Building a Cedar Strip Canoe: Making the Stems

Updated on July 20, 2017
jimmar profile image

Jim is a retired software/electrical engineer who enjoys the outdoors. He likes to challenge himself with creative projects at home.

My Home-Built Cedar-Strip Canoe

This is the last of a series of articles on how I built my second cedar-strip canoe. For an overview, see Building a Cedar-Strip Canoe: The Basics.

Stems Form the Stern and Bow

Stems are laminated strips of wood that form the tip of the stern and bow. The inner stems are where the ends of the strips are stapled and glued, and tie the stripped hull together. The outer stems are glued on top to the inner stems and blended into the stripped hull with planes and sandpaper. They are usually made of hardwood and provide some protection for the soft strips and inner stems from collisions with shoreline obstacles.

For this canoe I made the inner stems with three ¼” strips, two cedar and one white pine. The outer stems were made with three ¼” strips, the outermost being maple and the others white pine.

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Steaming the Stems

The stem strips must be steamed and clamped to the bow and stern forms and allowed to dry. Steaming the stems can seem a bit intimidating at first. I made a steamer out of a length of 4” PVC pipe and plugged the ends with a pieces of ¾’ particle board cut to fit with a hole saw. The bottom plug had a hole drilled in it to allow steam to enter the pipe. The source of steam was an old coffee pot with a short length of copper pipe replacing the bubbler. I filled the pot with water and set it atop a Coleman single burner backpacking stove. Once I had soaked the stem strips overnight in water I placed them in the PVC pipe, plugged the end and hung it from the rafters of my garage so that the pipe on the top of the coffee pot enter the hole in the plug. The secret to successful steam bending is lots of steam. I cranked the control of the stove all the way up to get the water boiling furiously. When I saw steam shooting from a tiny hole at the top of the PVC then I knew the steam volume was about right. About 30 -45 minutes is about right. The sides of the pipe will start to get soft.

Clamping the Stem Strips Onto the Forms

The hot strips, all six of them, are clamped onto the forms. Here is where I made a mistake with the forms. I only cut six 2” round holes in the forms, when I should have made them 1-1/2” and spaced them closer. Also I should have cut the first hole near the sharpest bend in the stems so that I could clamp the strips there first. This would have put less stress on the strips when bent since the ends have less distance between them and the form. But I made it work.

Combining the Stem Strips

Once the strips have been thoroughly dried, I glued them together and clamped them back on the forms. I used a mixture of epoxy, sanding dust and bits of fiberglass for the glue. The edge was first covered with plastic packing tape to prevent the strips from becoming permanently attached to the form. Packing tape was also used between the group of three inner strips and the group of three outer stems. This is a messy job and it is difficult to get all the strips aligned.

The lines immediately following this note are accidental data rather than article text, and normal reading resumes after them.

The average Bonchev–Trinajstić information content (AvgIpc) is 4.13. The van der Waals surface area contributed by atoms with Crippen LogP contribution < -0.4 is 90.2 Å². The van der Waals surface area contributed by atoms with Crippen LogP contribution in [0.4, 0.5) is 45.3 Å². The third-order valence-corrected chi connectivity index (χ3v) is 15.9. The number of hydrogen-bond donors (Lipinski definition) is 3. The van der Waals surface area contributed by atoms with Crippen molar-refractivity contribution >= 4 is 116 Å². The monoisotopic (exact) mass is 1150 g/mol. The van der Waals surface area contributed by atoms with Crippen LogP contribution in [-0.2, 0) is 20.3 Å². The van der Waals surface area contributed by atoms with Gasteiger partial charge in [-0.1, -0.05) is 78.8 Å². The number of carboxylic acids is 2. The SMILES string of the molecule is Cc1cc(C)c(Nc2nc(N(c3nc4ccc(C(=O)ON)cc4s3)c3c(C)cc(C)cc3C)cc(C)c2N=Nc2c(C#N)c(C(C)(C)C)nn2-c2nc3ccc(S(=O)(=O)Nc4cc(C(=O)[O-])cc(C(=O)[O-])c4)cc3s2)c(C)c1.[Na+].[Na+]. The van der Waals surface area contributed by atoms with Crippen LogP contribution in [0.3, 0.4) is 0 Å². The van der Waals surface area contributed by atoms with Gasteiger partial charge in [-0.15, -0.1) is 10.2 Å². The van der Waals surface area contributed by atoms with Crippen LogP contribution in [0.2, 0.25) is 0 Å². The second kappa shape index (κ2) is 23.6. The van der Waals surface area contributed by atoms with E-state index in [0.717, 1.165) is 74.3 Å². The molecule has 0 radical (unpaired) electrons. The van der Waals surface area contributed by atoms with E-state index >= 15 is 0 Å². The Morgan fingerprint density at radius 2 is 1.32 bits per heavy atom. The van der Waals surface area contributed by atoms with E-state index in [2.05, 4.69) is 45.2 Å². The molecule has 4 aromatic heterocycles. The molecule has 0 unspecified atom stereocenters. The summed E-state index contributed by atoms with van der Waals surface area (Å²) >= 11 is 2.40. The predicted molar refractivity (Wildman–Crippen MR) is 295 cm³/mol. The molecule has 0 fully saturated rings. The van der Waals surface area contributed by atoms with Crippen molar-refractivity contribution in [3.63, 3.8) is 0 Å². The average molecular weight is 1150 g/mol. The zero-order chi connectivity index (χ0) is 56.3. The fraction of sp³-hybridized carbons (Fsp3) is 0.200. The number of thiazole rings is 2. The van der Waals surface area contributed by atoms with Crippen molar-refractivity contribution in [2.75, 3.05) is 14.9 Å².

Shaping the Stems

After the epoxy glue mixture was sufficiently set I removed the clamps and cleaned off the dried excess glue with a sureform plane. I set aside the outer stems for later, and put the inner stems back on the stem form which I reattached to the strong-back table with the rest of the forms.

I attached one end of each stem to the form it butts against with a screw through the form into the stem and attached the other end with a screw through the stem into the stem form.

The stem must be now shaped. I drew a center guideline the length of the stem, and also a line 1/8” to the left and right of it. Using a plane, spoke shave, sureform plane or all three, the stem needs to be shaped to allow a glue-and-staple surface that will be flat where the strips will be attached. The area between the lines needs to be left flat after the shaping is finished. Near the top of the bow or stern the angle is sharper. The stem-to-strip interface should be as flat as possible to allow plenty of area for the surfaces to make contact.

I found that my bow stem form was off a little and I raised one end of the inner stem with a shim. I will continue to make small adjustments like this as the build progresses. It’s just part of building when you are neither an artist or carpenter, but just determined to build a useable canoe.

Questions & Answers

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      • jimmar profile imageAUTHOR

        jimmar 

        6 years ago from Michigan

        just doing that now as a matter of fact!

      • Outbound Dan profile image

        Dan Human 

        6 years ago from Niagara Falls, NY

        Another good hub, and bookmarked for when I finally build my own canoe. Have you thought about including the links to your other articles on cedar strip canoes?

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